Right now, Bitcoin is not having the best of times. The digital currency “winter” that started earlier this year has resulted in falling prices and bankruptcies of businesses. The European Central Bank (ECB) has said that BTC is on the “road to irrelevance” since it hasn’t been immune to the impacts.
The cryptocurrency market lost over $1 trillion due to TerraUSD’s collapse in May. Since then, millions of dollars worth of investments have been lost, including those made by the Celsius Network, FTX, and Justin Bieber’s Bored Ape NFT, to name a few.
Some long-term Bitcoin investors (HODLers) may question whether they should have sold their BTC when it reached its high price of $69,000 in November 2021. The cost of the world’s most widely used cryptocurrency is $16,827,000, and the ECB predicts further declines.
For a while, bitcoin prices had circled at $20,000. Although supporters may have interpreted this as evidence of stability before the price increase, ECB Director General Ulrich Bindseil and Analyst Jürgen Schaff said that this was actually “an artificially induced last gasp before the road to irrelevance – and this was already foreseeable before FTX went bust and sent the bitcoin price to well below $16,000.”
The ECB continued to rail against cryptocurrencies. “Bitcoin is debatable as a form of payment because of its conceptual structure and technological flaws: authentic Bitcoin transactions are time-consuming, expensive, and demanding. Bitcoin has never been utilized extensively for legitimate, everyday transactions in the real world.”
The article continues by criticizing Bitcoin similarly to one of its most vocal opponents, billionaire investor Warren Buffett, who once declared he wouldn’t buy all of it for $25 since it doesn’t generate or have any value.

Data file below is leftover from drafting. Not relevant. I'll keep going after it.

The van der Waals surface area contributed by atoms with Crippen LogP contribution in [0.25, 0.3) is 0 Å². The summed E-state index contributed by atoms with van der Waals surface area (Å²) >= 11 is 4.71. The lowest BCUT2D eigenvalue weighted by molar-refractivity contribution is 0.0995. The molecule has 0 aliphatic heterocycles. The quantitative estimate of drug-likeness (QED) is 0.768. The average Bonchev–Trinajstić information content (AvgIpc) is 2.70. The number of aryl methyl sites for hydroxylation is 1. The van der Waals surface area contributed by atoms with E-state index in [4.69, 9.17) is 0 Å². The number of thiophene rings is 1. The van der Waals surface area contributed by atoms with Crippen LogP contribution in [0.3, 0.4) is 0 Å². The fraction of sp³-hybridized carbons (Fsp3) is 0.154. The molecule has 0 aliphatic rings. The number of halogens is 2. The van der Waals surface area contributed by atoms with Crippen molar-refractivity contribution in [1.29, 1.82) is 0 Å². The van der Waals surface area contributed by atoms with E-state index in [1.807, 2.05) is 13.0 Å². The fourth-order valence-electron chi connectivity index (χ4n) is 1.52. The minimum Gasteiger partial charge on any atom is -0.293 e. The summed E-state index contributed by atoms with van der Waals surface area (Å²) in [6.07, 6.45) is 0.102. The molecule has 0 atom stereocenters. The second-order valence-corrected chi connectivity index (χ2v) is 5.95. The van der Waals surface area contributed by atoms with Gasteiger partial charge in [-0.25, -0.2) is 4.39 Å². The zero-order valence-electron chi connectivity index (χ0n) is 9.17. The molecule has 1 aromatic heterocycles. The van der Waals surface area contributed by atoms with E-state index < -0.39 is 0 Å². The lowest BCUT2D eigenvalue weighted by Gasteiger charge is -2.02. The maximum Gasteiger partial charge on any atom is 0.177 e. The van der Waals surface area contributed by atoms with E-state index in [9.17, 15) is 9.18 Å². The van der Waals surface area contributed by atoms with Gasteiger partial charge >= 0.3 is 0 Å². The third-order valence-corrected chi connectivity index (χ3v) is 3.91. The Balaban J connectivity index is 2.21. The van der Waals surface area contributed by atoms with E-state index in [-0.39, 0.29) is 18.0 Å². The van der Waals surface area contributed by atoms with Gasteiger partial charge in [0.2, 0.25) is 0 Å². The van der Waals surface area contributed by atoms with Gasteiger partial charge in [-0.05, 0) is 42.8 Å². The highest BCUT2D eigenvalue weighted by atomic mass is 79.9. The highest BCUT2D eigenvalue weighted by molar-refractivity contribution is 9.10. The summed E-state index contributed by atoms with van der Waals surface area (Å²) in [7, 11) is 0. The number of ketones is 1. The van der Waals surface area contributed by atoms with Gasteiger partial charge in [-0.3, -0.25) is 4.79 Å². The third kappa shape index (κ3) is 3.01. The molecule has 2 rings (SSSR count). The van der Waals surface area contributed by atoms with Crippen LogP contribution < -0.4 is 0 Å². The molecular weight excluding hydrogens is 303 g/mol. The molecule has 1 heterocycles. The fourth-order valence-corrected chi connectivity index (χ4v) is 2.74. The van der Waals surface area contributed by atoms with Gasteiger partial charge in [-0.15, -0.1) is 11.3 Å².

“Additionally unsuitable as an investment is Bitcoin. It cannot be used productively (like commodities) or provide dividends (like stocks) or generate cash flow (like real estate), or give social benefits (like equities) (like gold). Thus, sole speculative activity is the basis for Bitcoin’s market price, “Schaff and Bindseil wrote the text.
Following the collapse of FTX, countries are rushing to enact greater regulation over cryptocurrency markets, but the ECB pair warn that this should not be interpreted as approval. They wrote, “The assumption that innovation must be granted space at any costs persistently continues.” “First off, despite the high hopes for the future, these technologies have contributed little to society so far. Second, using a promising technology alone does not guarantee that a product based on it would bring value.”
The piece also highlighted the extent of the harm that Bitcoin mining causes to the environment, including the energy required to mine (equal to Austria) and the e-waste it produces.
Since President Christine Lagarde declared in May that cryptocurrencies are both founded on and worth “nothing,” the ECB has never hidden its distaste for them; additionally, several central banks worldwide frequently advise against buying digital assets. Older investors and bankers seem to loathe it as well; vice chairman of Berkshire Hathaway Charlie Munger referred to it as a “venereal sickness.”
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